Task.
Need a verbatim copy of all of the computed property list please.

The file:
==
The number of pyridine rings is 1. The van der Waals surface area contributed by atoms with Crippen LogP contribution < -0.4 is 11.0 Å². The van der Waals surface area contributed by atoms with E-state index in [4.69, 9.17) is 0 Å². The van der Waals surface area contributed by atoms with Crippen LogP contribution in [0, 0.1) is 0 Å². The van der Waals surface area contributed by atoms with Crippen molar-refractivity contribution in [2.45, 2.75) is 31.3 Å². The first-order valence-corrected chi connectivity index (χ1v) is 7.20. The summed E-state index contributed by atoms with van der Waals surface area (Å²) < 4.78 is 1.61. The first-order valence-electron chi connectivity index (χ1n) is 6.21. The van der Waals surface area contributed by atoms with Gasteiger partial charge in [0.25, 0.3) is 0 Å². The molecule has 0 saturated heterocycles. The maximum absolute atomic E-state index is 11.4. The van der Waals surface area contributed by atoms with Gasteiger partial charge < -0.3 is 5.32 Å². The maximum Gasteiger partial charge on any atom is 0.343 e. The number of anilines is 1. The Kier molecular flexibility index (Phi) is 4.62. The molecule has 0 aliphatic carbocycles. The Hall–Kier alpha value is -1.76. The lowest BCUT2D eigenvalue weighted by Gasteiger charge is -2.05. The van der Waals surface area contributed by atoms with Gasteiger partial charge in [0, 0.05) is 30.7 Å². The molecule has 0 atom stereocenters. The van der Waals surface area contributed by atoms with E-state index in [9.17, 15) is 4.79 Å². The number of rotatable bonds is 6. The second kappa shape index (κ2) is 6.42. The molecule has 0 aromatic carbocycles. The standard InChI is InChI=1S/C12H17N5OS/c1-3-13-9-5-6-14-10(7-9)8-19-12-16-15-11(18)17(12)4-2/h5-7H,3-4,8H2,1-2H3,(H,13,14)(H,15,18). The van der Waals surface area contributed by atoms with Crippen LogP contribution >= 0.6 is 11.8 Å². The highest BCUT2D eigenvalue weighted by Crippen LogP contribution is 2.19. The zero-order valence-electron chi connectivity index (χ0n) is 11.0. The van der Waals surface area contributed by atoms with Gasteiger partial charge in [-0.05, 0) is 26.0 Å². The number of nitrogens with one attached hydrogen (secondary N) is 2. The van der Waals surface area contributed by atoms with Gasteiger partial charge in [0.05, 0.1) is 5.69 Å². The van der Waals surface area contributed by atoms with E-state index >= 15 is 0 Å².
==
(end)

The number of pyridine rings is 1. The van der Waals surface area contributed by atoms with Crippen LogP contribution < -0.4 is 11.0 Å². The van der Waals surface area contributed by atoms with E-state index in [4.69, 9.17) is 0 Å². The van der Waals surface area contributed by atoms with Crippen LogP contribution in [0, 0.1) is 0 Å². The van der Waals surface area contributed by atoms with Crippen molar-refractivity contribution in [2.45, 2.75) is 31.3 Å². The first-order valence-corrected chi connectivity index (χ1v) is 7.20. The summed E-state index contributed by atoms with van der Waals surface area (Å²) < 4.78 is 1.61. The first-order valence-electron chi connectivity index (χ1n) is 6.21. The van der Waals surface area contributed by atoms with Gasteiger partial charge in [0.25, 0.3) is 0 Å². The molecule has 0 saturated heterocycles. The maximum absolute atomic E-state index is 11.4. The van der Waals surface area contributed by atoms with Gasteiger partial charge < -0.3 is 5.32 Å². The maximum Gasteiger partial charge on any atom is 0.343 e. The number of anilines is 1. The Kier molecular flexibility index (Phi) is 4.62. The molecule has 0 aliphatic carbocycles. The Hall–Kier alpha value is -1.76. The lowest BCUT2D eigenvalue weighted by Gasteiger charge is -2.05. The van der Waals surface area contributed by atoms with Gasteiger partial charge in [0, 0.05) is 30.7 Å². The molecule has 0 atom stereocenters. The van der Waals surface area contributed by atoms with E-state index in [9.17, 15) is 4.79 Å². The number of rotatable bonds is 6. The second kappa shape index (κ2) is 6.42. The molecule has 0 aromatic carbocycles. The standard InChI is InChI=1S/C12H17N5OS/c1-3-13-9-5-6-14-10(7-9)8-19-12-16-15-11(18)17(12)4-2/h5-7H,3-4,8H2,1-2H3,(H,13,14)(H,15,18). The van der Waals surface area contributed by atoms with Crippen LogP contribution >= 0.6 is 11.8 Å². The highest BCUT2D eigenvalue weighted by Crippen LogP contribution is 2.19. The zero-order valence-electron chi connectivity index (χ0n) is 11.0. The van der Waals surface area contributed by atoms with Gasteiger partial charge in [-0.05, 0) is 26.0 Å². The number of nitrogens with one attached hydrogen (secondary N) is 2. The van der Waals surface area contributed by atoms with Gasteiger partial charge in [0.05, 0.1) is 5.69 Å². The van der Waals surface area contributed by atoms with E-state index >= 15 is 0 Å².